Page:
Bendigo Tramways Depot Development: progress reports

Progress report one (November 2009)

The design development stage and contract documentation stage are underway for the whole consultant team. This includes architectural, structural and civil engineering, and service engineering (fire, mechanical, electrical and lighting, and hydraulic).

Tenders will sought in February, with building planned to begin in March.

Progress report two (March 2010)

The planning and building permits have been granted.

Preliminary preparations have begun on site. The works will then occur in staged sequences, followed by building works and landscaping.

Progress report three (July 2010)

Progress was delayed due to the scale of the project and the development and implementation of a complex tender process. The project is now due to be complete in September.

A contractor has been selected after analysis of the bids by quantity surveyors. Physical works will begin in mid-July.


Jobs Fund Heritage assisted the redevelopment of the Bendigo Tramways through supporting work for two main facilities: the tram shed, workshop, depot yard and amenities block complex; and the administration building containing the shop and visitor reception, its landscaping and future library/research office. These works are now complete.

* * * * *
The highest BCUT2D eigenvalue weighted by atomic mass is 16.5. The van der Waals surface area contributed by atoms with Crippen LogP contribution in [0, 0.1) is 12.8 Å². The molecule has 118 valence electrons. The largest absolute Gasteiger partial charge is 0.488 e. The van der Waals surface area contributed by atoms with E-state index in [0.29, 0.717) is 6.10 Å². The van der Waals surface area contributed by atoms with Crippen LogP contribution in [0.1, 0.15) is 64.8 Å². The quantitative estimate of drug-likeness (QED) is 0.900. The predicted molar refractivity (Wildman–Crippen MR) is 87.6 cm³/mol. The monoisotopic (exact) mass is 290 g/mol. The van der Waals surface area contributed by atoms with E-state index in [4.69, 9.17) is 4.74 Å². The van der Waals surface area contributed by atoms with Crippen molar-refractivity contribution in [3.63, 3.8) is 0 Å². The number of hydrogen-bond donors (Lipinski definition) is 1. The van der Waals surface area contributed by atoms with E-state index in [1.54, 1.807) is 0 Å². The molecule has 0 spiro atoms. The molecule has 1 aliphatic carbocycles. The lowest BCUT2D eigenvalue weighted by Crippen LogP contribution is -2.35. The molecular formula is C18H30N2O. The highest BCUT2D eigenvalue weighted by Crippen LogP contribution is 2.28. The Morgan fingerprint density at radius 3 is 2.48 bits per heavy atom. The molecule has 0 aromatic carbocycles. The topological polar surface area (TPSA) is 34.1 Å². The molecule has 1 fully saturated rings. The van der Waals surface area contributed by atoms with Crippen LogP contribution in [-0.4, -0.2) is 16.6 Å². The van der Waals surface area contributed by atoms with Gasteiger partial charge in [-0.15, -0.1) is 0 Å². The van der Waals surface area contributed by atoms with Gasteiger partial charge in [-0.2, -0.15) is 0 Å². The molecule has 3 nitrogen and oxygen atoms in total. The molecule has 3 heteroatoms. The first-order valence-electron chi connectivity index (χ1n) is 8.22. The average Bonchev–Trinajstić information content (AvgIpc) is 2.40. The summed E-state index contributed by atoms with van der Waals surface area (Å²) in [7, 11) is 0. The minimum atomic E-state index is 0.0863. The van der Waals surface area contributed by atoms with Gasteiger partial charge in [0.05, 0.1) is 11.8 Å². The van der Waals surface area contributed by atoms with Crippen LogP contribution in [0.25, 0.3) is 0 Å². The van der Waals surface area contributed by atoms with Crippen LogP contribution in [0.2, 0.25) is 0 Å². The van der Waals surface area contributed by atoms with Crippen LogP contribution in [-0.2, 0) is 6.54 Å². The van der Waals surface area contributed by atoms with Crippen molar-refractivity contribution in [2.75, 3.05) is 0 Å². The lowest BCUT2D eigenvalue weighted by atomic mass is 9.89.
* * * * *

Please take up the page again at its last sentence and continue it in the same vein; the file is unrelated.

Work on the Bendigo Tramways Depot is ongoing with additional support from The Regional Infrastructure Development Fund (Department of Innovation, Industry and Regional Development). This entire project is scheduled for completion in November 2011 and will reopen to the public at that time.

On completion of the entire project, the depot will offer new visitor and staff amenities, an expanded and improved workshop, increased trades training opportunities through programs with Bendigo training institutions, a library and research facility supporting the workshops, and workshop tours. Bendigo's collection of 42 historic trams, built between 1890 and 1975, will have better storage facilities and also be better displayed for visitors. The project will have made conservation, worksite safety, aesthetic and functional improvements to Australia's, and one of the world's, oldest working tram depots and one of the few staffed workshops - as opposed to volunteer-based museums - around the world that specialises in heritage rail restoration.